Friday, September 19, 2014

Portal After Storm Odile

For friends of Portal everywhere, the bottom line is that everyone is okay, after the remnants of Hurricane Odile targeted the Chiricahua Mountains and the sister villages of Portal, Arizona, and Rodeo, New Mexico. At our home, we received 5.29" of rain over a four-day period, nearly all of it falling on Wednesday night. (Contrast that with 11" in an hour at Cabo San Lucas, where the hurricane made landfall!)

We woke yesterday morning to a roaring creek in our normally-dry arroyo, and found ourselves homebound, until the flash flood went down.

Flashing arroyo cuts across our road
(Photos by Narca)

This morning, we joined neighbors Mark and Kathy Luckadoo to move rocks from the road down at the crossing, rake it, and smooth it until we could again drive through.

Mark, Kathy, and Alan at work on the crossing

Test run over the crossing––yes!

Then Alan and I went on a fact-finding foray.

This video taken yesterday showed Cave Creek flowing over the Portal Bridge. By today, the water had dropped below the bridge.

Portal Bridge, with some damage

Water level on Friday at the Portal Bridge

We were relieved to learn that our friends and neighbors appear all accounted for. Yes, everyone, the three houses below the research station, but above the South Fork confluence, all survived. Water ran over portions of the property, but spared the houses.  Phone service and power lines are all down for much of the canyon, including parts of Portal.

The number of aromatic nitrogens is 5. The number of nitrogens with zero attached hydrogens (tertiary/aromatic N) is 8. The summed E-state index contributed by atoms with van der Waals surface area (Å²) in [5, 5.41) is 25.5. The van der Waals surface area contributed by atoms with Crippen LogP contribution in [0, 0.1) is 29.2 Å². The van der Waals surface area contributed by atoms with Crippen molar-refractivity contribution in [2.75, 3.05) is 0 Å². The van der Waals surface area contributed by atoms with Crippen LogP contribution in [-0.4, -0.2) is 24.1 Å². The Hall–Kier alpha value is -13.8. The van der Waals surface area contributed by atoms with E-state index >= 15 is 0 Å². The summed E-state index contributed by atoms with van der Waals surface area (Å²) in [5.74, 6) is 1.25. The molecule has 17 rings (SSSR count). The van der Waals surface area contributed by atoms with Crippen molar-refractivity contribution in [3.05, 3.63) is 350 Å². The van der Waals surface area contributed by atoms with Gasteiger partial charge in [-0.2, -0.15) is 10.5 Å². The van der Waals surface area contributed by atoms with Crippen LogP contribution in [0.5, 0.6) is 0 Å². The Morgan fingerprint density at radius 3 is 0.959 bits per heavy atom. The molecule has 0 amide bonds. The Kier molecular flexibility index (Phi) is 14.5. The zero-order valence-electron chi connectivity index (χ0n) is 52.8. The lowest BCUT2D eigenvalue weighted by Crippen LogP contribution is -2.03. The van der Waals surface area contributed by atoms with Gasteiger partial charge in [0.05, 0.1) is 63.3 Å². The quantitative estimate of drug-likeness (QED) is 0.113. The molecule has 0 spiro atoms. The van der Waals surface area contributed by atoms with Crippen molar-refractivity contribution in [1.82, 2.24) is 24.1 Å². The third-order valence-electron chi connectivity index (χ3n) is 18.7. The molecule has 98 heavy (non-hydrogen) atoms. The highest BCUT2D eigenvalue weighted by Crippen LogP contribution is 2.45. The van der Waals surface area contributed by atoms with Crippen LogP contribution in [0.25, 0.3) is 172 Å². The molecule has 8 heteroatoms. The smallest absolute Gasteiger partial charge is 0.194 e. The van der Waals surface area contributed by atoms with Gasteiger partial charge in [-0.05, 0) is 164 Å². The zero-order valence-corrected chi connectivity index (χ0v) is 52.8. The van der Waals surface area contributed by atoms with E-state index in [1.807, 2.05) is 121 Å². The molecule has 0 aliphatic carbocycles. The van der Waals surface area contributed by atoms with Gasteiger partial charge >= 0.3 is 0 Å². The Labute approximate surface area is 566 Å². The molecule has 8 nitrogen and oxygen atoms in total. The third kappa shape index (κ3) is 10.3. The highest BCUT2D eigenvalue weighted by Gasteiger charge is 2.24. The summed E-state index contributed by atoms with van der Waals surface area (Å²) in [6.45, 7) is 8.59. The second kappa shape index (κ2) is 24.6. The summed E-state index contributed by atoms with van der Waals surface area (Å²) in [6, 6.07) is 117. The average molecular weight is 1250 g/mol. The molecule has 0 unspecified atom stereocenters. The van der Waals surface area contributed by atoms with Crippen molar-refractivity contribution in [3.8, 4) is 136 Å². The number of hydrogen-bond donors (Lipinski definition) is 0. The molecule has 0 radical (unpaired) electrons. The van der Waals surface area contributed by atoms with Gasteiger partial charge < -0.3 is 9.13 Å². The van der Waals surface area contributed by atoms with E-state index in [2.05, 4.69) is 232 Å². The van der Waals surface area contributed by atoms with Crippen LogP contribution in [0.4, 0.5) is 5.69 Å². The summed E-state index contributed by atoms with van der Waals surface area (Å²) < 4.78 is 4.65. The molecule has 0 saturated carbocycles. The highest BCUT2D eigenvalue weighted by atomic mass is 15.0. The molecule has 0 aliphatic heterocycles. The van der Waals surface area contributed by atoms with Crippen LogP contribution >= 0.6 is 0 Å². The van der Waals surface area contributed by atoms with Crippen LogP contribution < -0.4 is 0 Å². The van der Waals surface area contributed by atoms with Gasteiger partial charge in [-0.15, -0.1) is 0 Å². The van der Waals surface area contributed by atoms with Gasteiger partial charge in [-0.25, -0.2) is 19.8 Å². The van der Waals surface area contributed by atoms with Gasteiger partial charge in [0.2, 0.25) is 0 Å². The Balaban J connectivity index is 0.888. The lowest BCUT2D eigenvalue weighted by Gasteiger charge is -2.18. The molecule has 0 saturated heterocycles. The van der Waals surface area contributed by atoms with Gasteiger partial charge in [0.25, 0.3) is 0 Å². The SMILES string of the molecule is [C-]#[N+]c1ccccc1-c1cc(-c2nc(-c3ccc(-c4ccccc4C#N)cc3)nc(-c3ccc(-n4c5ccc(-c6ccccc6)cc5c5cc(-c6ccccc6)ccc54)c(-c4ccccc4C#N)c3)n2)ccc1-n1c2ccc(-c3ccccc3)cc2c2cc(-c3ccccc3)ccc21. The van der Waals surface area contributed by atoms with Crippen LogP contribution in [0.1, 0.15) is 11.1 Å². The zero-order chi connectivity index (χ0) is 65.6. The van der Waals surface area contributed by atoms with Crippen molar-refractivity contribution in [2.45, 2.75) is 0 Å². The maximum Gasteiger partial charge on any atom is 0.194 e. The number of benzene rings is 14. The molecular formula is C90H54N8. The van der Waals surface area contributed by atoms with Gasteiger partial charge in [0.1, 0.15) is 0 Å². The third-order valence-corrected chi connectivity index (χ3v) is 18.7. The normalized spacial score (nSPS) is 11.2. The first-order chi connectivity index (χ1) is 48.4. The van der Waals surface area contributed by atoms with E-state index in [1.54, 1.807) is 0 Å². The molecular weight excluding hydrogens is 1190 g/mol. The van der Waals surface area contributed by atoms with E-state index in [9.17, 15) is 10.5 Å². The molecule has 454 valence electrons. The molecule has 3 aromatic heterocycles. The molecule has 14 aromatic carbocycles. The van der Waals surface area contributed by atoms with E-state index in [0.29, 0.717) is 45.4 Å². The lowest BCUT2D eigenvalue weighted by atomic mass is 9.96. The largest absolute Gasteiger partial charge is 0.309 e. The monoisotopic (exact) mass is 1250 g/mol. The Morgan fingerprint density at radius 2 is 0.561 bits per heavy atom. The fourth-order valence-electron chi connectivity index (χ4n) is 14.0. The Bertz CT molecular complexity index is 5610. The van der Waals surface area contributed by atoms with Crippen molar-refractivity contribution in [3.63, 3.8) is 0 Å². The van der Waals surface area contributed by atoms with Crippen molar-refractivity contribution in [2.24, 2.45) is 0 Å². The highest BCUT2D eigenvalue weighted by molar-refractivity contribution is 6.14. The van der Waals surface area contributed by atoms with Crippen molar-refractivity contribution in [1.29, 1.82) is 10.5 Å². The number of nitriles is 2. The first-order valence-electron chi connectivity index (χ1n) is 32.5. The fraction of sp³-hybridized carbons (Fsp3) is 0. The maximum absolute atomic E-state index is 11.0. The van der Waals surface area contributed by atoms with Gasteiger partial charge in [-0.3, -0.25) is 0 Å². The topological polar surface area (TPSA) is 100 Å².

The American Museum of Natural History's Southwest Research Station also survived, though I don't know the extent of the damage. Dawn Wilson, SWRS director, was able to come out today, in search of generators. All I've been told is that about 35 people are at the station, without drinking water. Included are about 20 students from Wales. The station has begun to evacuate their guests.

The major damage is to the area of the canyon below the confluence of South Fork and the main fork of Cave Creek, where the two vastly swollen streams converged. Flooding was definitely a problem above that confluence also, for these three homes and for the research station, but at least those places weren't swept away.

The bridges are intact, and today an engineer is evaluating their integrity for the US Forest Service.

Road closure into Cave Creek Canyon

Right now the road into Cave Creek Canyon is closed at the Visitor Information Center. Above the VIC, near the lower campgrounds where the road splits and goes on both sides of an island of trees, the righthand road has been completely washed away. The left is still passable. So repair to infrastructure, mainly to the road, will no doubt keep the canyon closed for a while, to all but the most essential traffic. Here is a link to photos of the damage above the road closure.

Folks have been concerned enough for Linda Jakse that I should say specifically––she's okay. We were told that the water rose above their patio to the back door, but no further. When it receded, the patio had even survived. The future gatherings that she and Paul will no doubt host on that patio are not in jeopardy.